History of Women's Suffrage
The beginning...

The Women’s Rights Convention held in Seneca Falls, N.Y., in 1848 marked the beginning of the women’s suffrage movement in the United States. Two years later there was a nationwide meeting in Worcester, Mass.

By 1870, the Massachusetts Republican State Convention had already seated two suffragists, Lucy Stone and Mary Livermore, as delegates. In addition, the National Republican Convention of 1872 approved a resolution favoring the admission of women to “wider fields of usefulness” and added that “the honest demand of this class of citizens for additional rights … should be treated with respectful consideration.”

Wyoming, the state that pioneered women’s suffrage, sent two women, Therese A. Jenkins and Cora G. Carleton, to the 1892 Republican Convention in Minneapolis as alternate delegates. This was the first time women were seated at a Republican National Convention.
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The 19th Amendment: 
Republicans led the way against Democrat opposition

At the request of Susan B. Anthony, Sen. A.A. Sargent, a Republican from California, introduced the 19th Amendment in 1878. Sargent’s amendment (also known as the Susan B. Anthony Amendment) was defeated four times by a Democrat-controlled Senate.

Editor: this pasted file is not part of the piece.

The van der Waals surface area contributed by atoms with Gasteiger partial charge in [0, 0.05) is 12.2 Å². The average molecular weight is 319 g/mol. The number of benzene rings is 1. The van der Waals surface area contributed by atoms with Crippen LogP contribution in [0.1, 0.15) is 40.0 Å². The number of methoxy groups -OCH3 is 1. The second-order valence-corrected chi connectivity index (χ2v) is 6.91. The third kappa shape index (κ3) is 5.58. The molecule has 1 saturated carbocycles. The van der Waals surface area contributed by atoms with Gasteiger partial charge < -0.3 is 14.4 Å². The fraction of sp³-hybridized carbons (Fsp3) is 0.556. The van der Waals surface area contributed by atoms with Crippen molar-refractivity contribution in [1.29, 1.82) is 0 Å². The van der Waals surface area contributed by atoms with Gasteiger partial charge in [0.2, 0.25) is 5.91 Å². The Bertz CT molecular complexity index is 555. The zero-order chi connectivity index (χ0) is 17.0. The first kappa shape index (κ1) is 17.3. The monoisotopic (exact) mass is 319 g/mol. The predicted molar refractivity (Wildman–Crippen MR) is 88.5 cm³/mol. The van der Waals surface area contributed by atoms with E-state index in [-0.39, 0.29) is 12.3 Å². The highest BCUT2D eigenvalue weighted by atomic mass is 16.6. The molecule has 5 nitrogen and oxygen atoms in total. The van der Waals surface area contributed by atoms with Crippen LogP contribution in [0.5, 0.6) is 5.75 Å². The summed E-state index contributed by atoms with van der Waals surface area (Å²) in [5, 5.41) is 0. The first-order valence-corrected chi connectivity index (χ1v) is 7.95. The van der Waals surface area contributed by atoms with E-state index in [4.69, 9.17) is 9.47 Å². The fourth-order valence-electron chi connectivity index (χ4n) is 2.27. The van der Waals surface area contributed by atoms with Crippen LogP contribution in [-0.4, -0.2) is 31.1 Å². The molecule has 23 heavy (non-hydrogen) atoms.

When the Republican Party regained control of Congress in 1919, the Equal Suffrage Amendment finally passed the House in May of that year and in the Senate in June.

  • When the Amendment was submitted to the states, 26 of the 36 states that ratified it had Republican legislatures. 
  • Of the nine states that voted against ratification, eight were Democratic. 
  • Twelve states, all Republican, had given women full suffrage before the federal amendment was ratified.
  • On August 18, 1920, Tennessee became the 36th and final state needed to ratify the amendment. 

The U.S. Secretary of State certified the amendment on Aug. 26, 1920.

Source: Office of the Co-Chairman, Republican National Committee
Equal Suffrage Amendment Collection
State Archives of North Carolina (Digital Collections)
The Republican Party pioneered the right of women to vote and was consistent in its support throughout the long campaign for acceptance. 

It was the first major party to advocate equal rights for women and the principle of equal pay for equal work.
Mission Statement 

The North Carolina Federation of Republican Women’s (NCFRW) mission is to positively impact our state and nation, while strengthening our Republican Party through recruiting, educating, training, supporting, and electing Republicans.